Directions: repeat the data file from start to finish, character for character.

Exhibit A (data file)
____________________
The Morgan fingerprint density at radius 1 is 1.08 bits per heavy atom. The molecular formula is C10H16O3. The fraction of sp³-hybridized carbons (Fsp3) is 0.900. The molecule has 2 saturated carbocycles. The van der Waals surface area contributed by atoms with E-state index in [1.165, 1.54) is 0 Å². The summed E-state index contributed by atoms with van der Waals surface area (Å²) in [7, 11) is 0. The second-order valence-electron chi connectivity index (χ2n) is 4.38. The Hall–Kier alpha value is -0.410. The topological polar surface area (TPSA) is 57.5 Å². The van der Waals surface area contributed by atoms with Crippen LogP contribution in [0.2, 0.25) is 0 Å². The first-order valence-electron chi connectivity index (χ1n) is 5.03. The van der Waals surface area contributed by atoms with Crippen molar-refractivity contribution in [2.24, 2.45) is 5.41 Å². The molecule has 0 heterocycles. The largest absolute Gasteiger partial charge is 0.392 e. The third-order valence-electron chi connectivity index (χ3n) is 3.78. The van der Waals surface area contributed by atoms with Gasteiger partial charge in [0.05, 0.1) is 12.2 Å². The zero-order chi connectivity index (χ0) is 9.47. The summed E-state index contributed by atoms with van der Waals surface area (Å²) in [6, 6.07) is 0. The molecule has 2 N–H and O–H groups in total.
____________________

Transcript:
The Morgan fingerprint density at radius 1 is 1.08 bits per heavy atom. The molecular formula is C10H16O3. The fraction of sp³-hybridized carbons (Fsp3) is 0.900. The molecule has 2 saturated carbocycles. The van der Waals surface area contributed by atoms with E-state index in [1.165, 1.54) is 0 Å². The summed E-state index contributed by atoms with van der Waals surface area (Å²) in [7, 11) is 0. The second-order valence-electron chi connectivity index (χ2n) is 4.38. The Hall–Kier alpha value is -0.410. The topological polar surface area (TPSA) is 57.5 Å². The van der Waals surface area contributed by atoms with Crippen LogP contribution in [0.2, 0.25) is 0 Å². The first-order valence-electron chi connectivity index (χ1n) is 5.03. The van der Waals surface area contributed by atoms with Crippen molar-refractivity contribution in [2.24, 2.45) is 5.41 Å². The molecule has 0 heterocycles. The largest absolute Gasteiger partial charge is 0.392 e. The third-order valence-electron chi connectivity index (χ3n) is 3.78. The van der Waals surface area contributed by atoms with Gasteiger partial charge in [0.05, 0.1) is 12.2 Å². The zero-order chi connectivity index (χ0) is 9.47. The summed E-state index contributed by atoms with van der Waals surface area (Å²) in [6, 6.07) is 0. The molecule has 2 N–H and O–H groups in total.